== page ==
Tag Archives: PhD

How to prepare for your viva (PhD / DBA / DProf)

There are already quite a few excellent blog posts available on how to prepare for a doctoral viva. I don’t want to simply repeat what has been said elsewhere but thought I would provide some of my own thoughts on the doctoral viva. I have been a PhD student, PhD and DPA supervisor and PhD examiner. My thoughts are based on this experience though I would also freely admit that I am still learning. Being awarded a doctoral level degree does not mark the end of a process – it is a recognition that you are ready to start on the next stage.

This post was inspired by a question at the recent Doctoral Workshop at the PAC Annual Conference (a free workshop for doctoral students from PAC member institutions). The question was about how best to prepare for the viva. I hope some of the below will, at the very least, provide some reassurance if you are about to have your viva. Do though speak to your supervisors regularly in the run up to your viva – they will always be best placed to advise you.

1. You are ready

The first thing I would stress is that, by the time you have submitted your thesis, you will have spent anywhere between 3-7 years preparing for your viva. All the time you have spent reading, writing and researching is preparation time. No-one will have prepared more for the viva than you have – and no-one will know more about your thesis than you do. That said, there are some things you can do to help get ready for your viva and to avoid some of the more common pitfalls.

2. Be active in choice of examiner

It is important that you contribute to discussions around the selection of examiner. You should by now have presented at a number of academic conferences and you may have a view on who you would, or would not, like to have as an examiner. It’s important that you have a discussion with your supervision team about potential options and that your views are taken into account. That said, the final decision is likely to rest with your director of studies and will need to be ratified by a committee within the university.

3. Know your examiner

Of course an examiner cannot be a close friend, family, co-author, former or current employee. But you should get to know your examiner through their academic work. For example, some academics are very interested in methodology and philosophy of research methods whilst others have a much more pragmatic approach to research. This will significantly alter the type of questions you might expect to get and even the type of answers the examiner may be looking for. Likewise some academics have methodological preferences with some highly focused on quantitative methods, others have a strong preference for qualitative and (you guessed it) some lean towards mixed methods. This is something that your supervision team should take carefully into account when selecting an examiner – but again it’s important that you input to these discussions.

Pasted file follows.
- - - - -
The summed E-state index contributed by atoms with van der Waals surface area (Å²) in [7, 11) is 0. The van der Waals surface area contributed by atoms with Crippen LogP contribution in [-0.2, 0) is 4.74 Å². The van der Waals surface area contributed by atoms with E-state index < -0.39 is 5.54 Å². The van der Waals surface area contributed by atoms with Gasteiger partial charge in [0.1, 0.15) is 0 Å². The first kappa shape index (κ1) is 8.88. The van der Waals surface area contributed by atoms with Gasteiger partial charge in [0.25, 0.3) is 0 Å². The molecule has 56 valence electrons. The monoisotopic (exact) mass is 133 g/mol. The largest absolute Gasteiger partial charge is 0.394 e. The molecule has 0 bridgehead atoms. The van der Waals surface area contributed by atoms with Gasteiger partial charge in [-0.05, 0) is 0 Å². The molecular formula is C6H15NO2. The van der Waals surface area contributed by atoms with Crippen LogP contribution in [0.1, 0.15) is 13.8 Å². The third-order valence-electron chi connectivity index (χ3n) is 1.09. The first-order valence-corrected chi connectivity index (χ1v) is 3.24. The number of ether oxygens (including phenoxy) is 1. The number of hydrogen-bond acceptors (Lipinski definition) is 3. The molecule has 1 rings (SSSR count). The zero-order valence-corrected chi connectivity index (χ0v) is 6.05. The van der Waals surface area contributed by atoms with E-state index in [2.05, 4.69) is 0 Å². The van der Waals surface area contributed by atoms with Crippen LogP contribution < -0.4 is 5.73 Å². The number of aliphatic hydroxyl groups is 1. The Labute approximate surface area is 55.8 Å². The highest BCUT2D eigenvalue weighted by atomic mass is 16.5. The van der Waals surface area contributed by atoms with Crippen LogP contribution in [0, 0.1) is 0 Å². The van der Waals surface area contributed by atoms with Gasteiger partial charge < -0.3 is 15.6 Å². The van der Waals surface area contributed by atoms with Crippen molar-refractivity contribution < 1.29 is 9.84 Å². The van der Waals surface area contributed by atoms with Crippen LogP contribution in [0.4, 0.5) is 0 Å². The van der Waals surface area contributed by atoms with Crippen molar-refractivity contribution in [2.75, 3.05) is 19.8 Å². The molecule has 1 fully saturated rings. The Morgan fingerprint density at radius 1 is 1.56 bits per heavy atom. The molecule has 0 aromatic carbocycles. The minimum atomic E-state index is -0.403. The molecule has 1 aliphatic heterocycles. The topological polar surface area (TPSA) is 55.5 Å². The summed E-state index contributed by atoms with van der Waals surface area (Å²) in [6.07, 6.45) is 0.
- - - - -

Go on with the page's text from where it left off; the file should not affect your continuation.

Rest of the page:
4. Reference your examiner

It is also important that you know your examiners academic publications. What journals have they published in, which editorial boards do they sit on, what are their most cited articles, what is the general theme of their research? Yes, do reference the work of your examiner, also reference their journal (if they are a journal editor) and it’s also worth taking note of their co-authors.

5. Do a mock

Again your supervisor should set up a mock viva for you but if this doesn’t happen then you should be proactive in organising your own mock viva. Ideally this should be with someone who has significant experience of examining doctoral work and the mock should be as true to life as possible. This will help you practice your answers and overall approach to the viva. It’s worth getting someone to observe or you may want to record the mock in order to review back.